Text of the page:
— Ed Fenstermacher, Associate Director for Church Development

photoI’ve been attending a conference with United Methodist leaders from across the U.S. to discuss church revitalization and what strategies, resources, and insights can be most helpful to us conference leaders who are responsible for church redevelopment.  This gathering, called Route 122, named for the paragraph in The Book of Disciple that speaks about church vitality, has had some amazing speakers sharing some key insights.  We’ve talked about the eight keys that need to be a part of a conference strategy, trends and their implications, the U Theory, the Healthy Church Initiative (that we in Indiana call the Fruitful Congregation Journey).  All very helpful.

Each morning my personal devotional readings have been from the Book of Acts.  I’ve been reading about the early church and how it grew and spread.  I’ve been thinking about the United Methodist Church and how it is growing by leaps and bounds in Africa, the Philippines, and Asia.  And I’ve been wondering how the early church and the growing edges of the UMC happened without a Route 122 conference?  How did they do it, and how are they doing it, without knowing the eight strategic keys, the U Theory, money, staff (like me), and resources?   What do they have that the UMC in the U.S. seems to lack?

This summer I was fascinated with a proposal by economist and UM leader, Don House, who has concluded–through statistical analysis of lots of UM data–that if the UMC would enlist 1,000 of its churches averaging over 125 in weekly worship and raise $120 million annually, we could turn our denomination around.

All this has gotten me to wondering…is the answer, more education and strategies, more leaders working on revitalization (like me), more money in the hands of our larger churches?  What is it that we also need to consider that is revealed through the early church and the UM churches in the developing parts of the world.  My fear is that is we miss what they can teach us, all our efforts will still not get the job done.

— Ed Fenstermacher, Associate Director for Church Development


Circuit RiderA UM seminary student, and friend of mine, Debbie Smith, shared the following quote with me this week:

“The history of Methodism, therefore, is a cycle of successful mission movements followed by institutionalization, followed by rebellions against institutionalization in the name of renewing the mission.”  (Oxford Handbook Chapter 25 by Dana L. Robert and Douglas D. Tzan pg. 436)

Then she asked me if I thought we are currently in the “renewing the mission” phase of the cycle?

How would you answer her?

I would hope that we’re moving to a period of renewing the  mission.  A lot of the work Church Development is doing (Fruitful Congregation Journey and church planting) is trying to help that to happen, but I think it’s too soon to say if a new period of renewal is emerging.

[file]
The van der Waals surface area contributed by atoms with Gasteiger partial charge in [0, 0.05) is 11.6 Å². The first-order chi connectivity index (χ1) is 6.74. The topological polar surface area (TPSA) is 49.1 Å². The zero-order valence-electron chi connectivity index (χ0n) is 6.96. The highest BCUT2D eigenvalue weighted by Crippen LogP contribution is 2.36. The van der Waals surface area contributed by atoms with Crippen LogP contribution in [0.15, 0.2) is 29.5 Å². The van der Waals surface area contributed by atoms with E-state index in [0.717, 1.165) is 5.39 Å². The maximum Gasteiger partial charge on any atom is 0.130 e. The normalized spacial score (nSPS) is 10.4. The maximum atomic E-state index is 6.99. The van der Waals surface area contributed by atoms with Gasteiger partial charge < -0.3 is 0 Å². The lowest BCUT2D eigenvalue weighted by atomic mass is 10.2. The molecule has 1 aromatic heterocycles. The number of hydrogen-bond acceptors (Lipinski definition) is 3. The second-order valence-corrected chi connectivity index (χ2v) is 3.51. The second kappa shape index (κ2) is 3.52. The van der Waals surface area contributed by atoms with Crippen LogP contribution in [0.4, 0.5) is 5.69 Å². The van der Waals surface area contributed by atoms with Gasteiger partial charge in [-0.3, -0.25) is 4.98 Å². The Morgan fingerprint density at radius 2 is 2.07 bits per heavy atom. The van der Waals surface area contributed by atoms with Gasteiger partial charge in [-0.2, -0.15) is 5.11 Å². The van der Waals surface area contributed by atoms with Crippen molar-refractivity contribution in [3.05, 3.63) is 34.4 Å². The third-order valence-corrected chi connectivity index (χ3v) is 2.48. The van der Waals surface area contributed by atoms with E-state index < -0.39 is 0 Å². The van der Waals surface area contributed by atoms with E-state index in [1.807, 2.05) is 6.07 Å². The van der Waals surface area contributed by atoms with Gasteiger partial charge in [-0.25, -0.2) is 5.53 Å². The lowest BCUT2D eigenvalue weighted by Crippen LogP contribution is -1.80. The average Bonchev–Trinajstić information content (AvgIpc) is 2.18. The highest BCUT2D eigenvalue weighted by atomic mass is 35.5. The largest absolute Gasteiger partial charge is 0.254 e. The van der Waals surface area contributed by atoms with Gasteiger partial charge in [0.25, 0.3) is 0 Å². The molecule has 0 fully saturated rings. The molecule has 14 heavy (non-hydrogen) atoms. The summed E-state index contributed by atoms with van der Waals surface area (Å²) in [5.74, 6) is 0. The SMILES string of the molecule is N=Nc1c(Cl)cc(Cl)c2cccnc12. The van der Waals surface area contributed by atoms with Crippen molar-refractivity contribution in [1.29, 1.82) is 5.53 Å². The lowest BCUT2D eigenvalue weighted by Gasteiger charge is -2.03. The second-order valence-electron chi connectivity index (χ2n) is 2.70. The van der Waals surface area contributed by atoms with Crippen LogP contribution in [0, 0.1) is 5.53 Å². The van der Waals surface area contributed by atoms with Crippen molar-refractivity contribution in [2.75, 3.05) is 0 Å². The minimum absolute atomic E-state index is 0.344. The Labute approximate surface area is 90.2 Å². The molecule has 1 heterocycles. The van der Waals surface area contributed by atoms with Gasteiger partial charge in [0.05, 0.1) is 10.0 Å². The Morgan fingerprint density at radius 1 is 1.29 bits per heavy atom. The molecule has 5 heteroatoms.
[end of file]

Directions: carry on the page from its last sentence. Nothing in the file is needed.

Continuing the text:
For that to happen we will need to place our mission–to make disciples of Jesus Christ for the transformation of the world–as our sole focus.  We’ll need to let go of our personal preferences and passionately pursue all we need to do in order to fulfill our mission even though it will mean change!
We as a conference will need to not simply tolerate but even defer to apostolic leaders–those focused on reaching persons uninterested in our institutional churches–to lead the way.  This won’t be easy because most of us aren’t comfortable with apostolic leaders.  They think differently; their bias is never maintenance; their priorities aren’t sustaining the status quo.
We may even need to bend the rules at times (new wineskins?)  Is this possible in the UMC?For example, the leader of our only chartered Hispanic church recently pointed out that in his culture it is necessary that anyone planting a church must carry the title “pastor” no matter whether or not they are officially credentialed.  Without that title, people won’t take him/her seriously.  What do we do with that reality?  We have Hispanic projects popping up all over the state, yet we don’t have enough apostolic Hispanic pastors in our conference. So do we wait until we get persons credentialed and miss the opportunities that God seems to be calling us to?  Or do we permit lay persons under the supervision of elders to carry the title “pastor” in their ministry context.  What do we do?
How we respond in to such situations will likely determine whether we truly are entering the “renewing of the mission” phase in the cycle Debbie cited.  This Easter season I pray that we’ll be sold out to Christ and His mission.  Let’s do whatever God requires and do it with the same boldness as John Wesley, Francis Asbury and our circuit-riding  predecessors!
— Ed Fenstermacher, Associate Director for Church Development